Author: Oliver A.

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A Witness to the Fractioning Church

A Witness to the Fractioning Church

“What ever disunites man from God, also disunites man from man.” – Edmund Burke

Walking down the dark tree-lined path, I could see the illuminated porch light and the silhouettes of my wife and three children as they approached the old country home. Before my family could reach the front door, it swung open, and our hosts greeted them with warm embraces. We entered their home, settled in to begin supper, and said grace. Five minutes into the beautiful meal, the conversation turned to the topic of church. I mentioned how grateful I was for our elders’ decision not to enforce the government’s mandates surrounding COVID-19: Choosing instead to empower individuals to determine what was best for them. I was, however, completely unaware that one of our hosts opposed our church’s position. Within minutes, we found ourselves navigating through our opposing views, all the while trying our best to remain gracious. But my apprehension grew tenfold once we were told our church should just simply “obey.”

Many are calling life within the COVID-19 environment unprecedented. The imposed restrictions have aroused new tensions within the population, and naturally, those feelings extend to the church. This quill will explore Christian views regarding the appropriate degree to which the church should practice civil obedience. There will be frequent references to the bible as it contains the teachings committed Christians refer to when shaping their worldview. I will present the better-known passages used to support the Christian requirement for total civil obedience and accompany them with brief counterpoints for reflection. Subsequently, I will present several verses which bring into question the inherent goodness of our governing authorities before concluding with a call for church unity.

The Case For Obedience

To our dear friend’s credit, the call to civil obedience is indeed consistent with several passages of scripture and it would be disingenuous for anyone familiar with the bible to claim the absence of such instructions. One of the best-known passages comes from the Apostle Paul in Romans 13. Only seven verses long, this passage has had a lasting impact on the church’s view of our governing authorities. Romans 13:1-7 ESV reads:

“Let every person be subject to the governing authorities. For there is no authority except from God, and those that exist have been instituted by God. Therefore whoever resists the authorities resists what God has appointed, and those who resist will incur judgment. For rulers are not a terror to good conduct, but to bad. Would you have no fear of the one who is in authority? Then do what is good, and you will receive his approval, for he is God’s servant for your good. But if you do wrong, be afraid, for he does not bear the sword in vain. For he is the servant of God, an avenger who carries out God’s wrath on the wrongdoer. Therefore one must be in subjection, not only to avoid God’s wrath but also for the sake of conscience. For because of this you also pay taxes, for the authorities are ministers of God, attending to this very thing. Pay to all what is owed to them: taxes to whom taxes are owed, revenue to whom revenue is owed, respect to whom respect is owed, honor to whom honor is owed.”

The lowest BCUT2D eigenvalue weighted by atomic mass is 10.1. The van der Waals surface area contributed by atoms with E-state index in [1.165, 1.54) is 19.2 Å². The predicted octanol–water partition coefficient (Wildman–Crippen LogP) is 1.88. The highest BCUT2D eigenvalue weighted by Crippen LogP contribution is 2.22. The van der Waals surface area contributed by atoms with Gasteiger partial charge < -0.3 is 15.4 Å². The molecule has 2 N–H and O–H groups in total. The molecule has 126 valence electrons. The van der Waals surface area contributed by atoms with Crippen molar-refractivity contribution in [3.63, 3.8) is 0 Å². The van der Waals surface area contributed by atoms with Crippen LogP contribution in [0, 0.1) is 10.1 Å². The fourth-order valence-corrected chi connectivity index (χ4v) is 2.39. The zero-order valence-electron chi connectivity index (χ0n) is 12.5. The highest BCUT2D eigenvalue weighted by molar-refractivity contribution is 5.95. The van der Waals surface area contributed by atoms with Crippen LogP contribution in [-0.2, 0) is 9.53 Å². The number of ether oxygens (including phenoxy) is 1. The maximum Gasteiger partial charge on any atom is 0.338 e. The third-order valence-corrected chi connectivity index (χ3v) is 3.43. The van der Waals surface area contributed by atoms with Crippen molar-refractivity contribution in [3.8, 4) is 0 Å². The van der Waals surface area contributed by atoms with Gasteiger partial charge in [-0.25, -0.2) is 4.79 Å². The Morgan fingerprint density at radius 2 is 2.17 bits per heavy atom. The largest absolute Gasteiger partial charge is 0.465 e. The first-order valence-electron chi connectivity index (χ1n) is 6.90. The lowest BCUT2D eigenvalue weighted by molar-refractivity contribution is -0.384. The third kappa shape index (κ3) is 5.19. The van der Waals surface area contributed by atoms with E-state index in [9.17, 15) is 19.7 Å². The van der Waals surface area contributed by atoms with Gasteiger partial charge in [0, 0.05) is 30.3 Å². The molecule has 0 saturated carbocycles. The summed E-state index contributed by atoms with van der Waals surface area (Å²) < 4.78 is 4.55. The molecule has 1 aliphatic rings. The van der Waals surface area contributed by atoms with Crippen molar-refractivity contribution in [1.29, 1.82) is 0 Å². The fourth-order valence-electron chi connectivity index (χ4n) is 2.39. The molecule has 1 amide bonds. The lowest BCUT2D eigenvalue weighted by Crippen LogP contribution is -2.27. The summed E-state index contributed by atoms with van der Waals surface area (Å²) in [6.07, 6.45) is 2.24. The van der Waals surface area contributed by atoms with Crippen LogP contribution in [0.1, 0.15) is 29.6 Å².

As a stand-alone text, I admit this passage seems to provide clear and concise instructions pertaining to our discussion here. But therein lies the problem. These seven verses do not present a stand-alone text, though they are often treated as such. The books of the bible were not organized by chapter until roughly the 12th century. Let’s imagine no chapter break exists and refer back to Romans 12 to see what Paul has to say, leading up to chapter 13:

“I appeal to you therefore, brothers, by the mercies of God, to present your bodies as a living sacrifice, holy and acceptable to God, which is your spiritual worship. Do not be conformed to this world, but be transformed by the renewal of your mind, that by testing you may discern what is the will of God, what is good and acceptable and perfect.” (Rom. 12.1-2)

And;

“Let love be genuine. Abhor what is evil; hold fast to what is good. Love one another with brotherly affection. Outdo one another in showing honor. Do not be slothful in zeal, be fervent in spirit, serve the Lord. Rejoice in hope, be patient in tribulation, be constant in prayer. Contribute to the needs of the saints and seek to show hospitality.” (Rom. 12.9-13)

Do these instructions complement the idea of total submission to worldly authorities or give us reason to consider the degree to which we should submit? It’s worthy of contemplation.

Another passage often employed when addressing this topic is found in 1 Peter 2. However, unlike Romans 13, 1 Peter 2 contains the calls to holiness and submission within the same chapter, providing a backdrop. The passage reads:

“But you are a chosen race, a royal priesthood, a holy nation, a people for his own possession, that you may proclaim the excellencies of him who called you out of darkness into his marvelous light. Once you were not a people, but now you are God’s people; once you had not received mercy, but now you have received mercy. Beloved, I urge you as sojourners and exiles to abstain from the passions of the flesh, which wage war against your soul. Keep your conduct among the Gentiles honorable, so that when they speak against you as evildoers, they may see your good deeds and glorify God on the day of visitation. Be subject for the Lord’s sake to every human institution, whether it be to the emperor as supreme, or to governors as sent by him to punish those who do evil and to praise those who do good. For this is the will of God, that by doing good you should put to silence the ignorance of foolish people. Live as people who are free, not using your freedom as a cover-up for evil, but living as servants of God. Honor everyone. Love the brotherhood. Fear God. Honor the emperor.” (1 Pet. 2.9-17)